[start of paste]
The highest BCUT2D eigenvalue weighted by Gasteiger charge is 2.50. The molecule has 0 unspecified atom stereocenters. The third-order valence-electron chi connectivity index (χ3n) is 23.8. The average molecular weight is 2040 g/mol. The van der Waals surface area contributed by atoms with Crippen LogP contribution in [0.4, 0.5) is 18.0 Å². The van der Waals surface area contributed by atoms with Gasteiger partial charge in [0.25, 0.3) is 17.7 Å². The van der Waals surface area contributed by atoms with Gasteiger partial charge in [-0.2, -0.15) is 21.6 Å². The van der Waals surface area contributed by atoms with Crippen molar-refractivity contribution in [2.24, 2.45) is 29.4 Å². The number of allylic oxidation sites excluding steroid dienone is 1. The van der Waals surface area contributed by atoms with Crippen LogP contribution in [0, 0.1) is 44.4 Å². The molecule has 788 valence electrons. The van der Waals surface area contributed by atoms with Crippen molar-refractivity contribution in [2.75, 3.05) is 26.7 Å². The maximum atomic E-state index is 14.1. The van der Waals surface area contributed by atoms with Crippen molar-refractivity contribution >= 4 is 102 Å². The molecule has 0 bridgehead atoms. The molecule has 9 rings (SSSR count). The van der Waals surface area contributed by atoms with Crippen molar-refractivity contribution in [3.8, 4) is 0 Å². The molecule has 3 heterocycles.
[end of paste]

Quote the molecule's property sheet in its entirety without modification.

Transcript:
The highest BCUT2D eigenvalue weighted by Gasteiger charge is 2.50. The molecule has 0 unspecified atom stereocenters. The third-order valence-electron chi connectivity index (χ3n) is 23.8. The average molecular weight is 2040 g/mol. The van der Waals surface area contributed by atoms with Crippen LogP contribution in [0.4, 0.5) is 18.0 Å². The van der Waals surface area contributed by atoms with Gasteiger partial charge in [0.25, 0.3) is 17.7 Å². The van der Waals surface area contributed by atoms with Gasteiger partial charge in [-0.2, -0.15) is 21.6 Å². The van der Waals surface area contributed by atoms with Crippen molar-refractivity contribution in [2.24, 2.45) is 29.4 Å². The number of allylic oxidation sites excluding steroid dienone is 1. The van der Waals surface area contributed by atoms with Crippen LogP contribution in [0, 0.1) is 44.4 Å². The molecule has 788 valence electrons. The van der Waals surface area contributed by atoms with Crippen molar-refractivity contribution in [2.75, 3.05) is 26.7 Å². The maximum atomic E-state index is 14.1. The van der Waals surface area contributed by atoms with Crippen molar-refractivity contribution >= 4 is 102 Å². The molecule has 0 bridgehead atoms. The molecule has 9 rings (SSSR count). The van der Waals surface area contributed by atoms with Crippen molar-refractivity contribution in [3.8, 4) is 0 Å². The molecule has 3 heterocycles.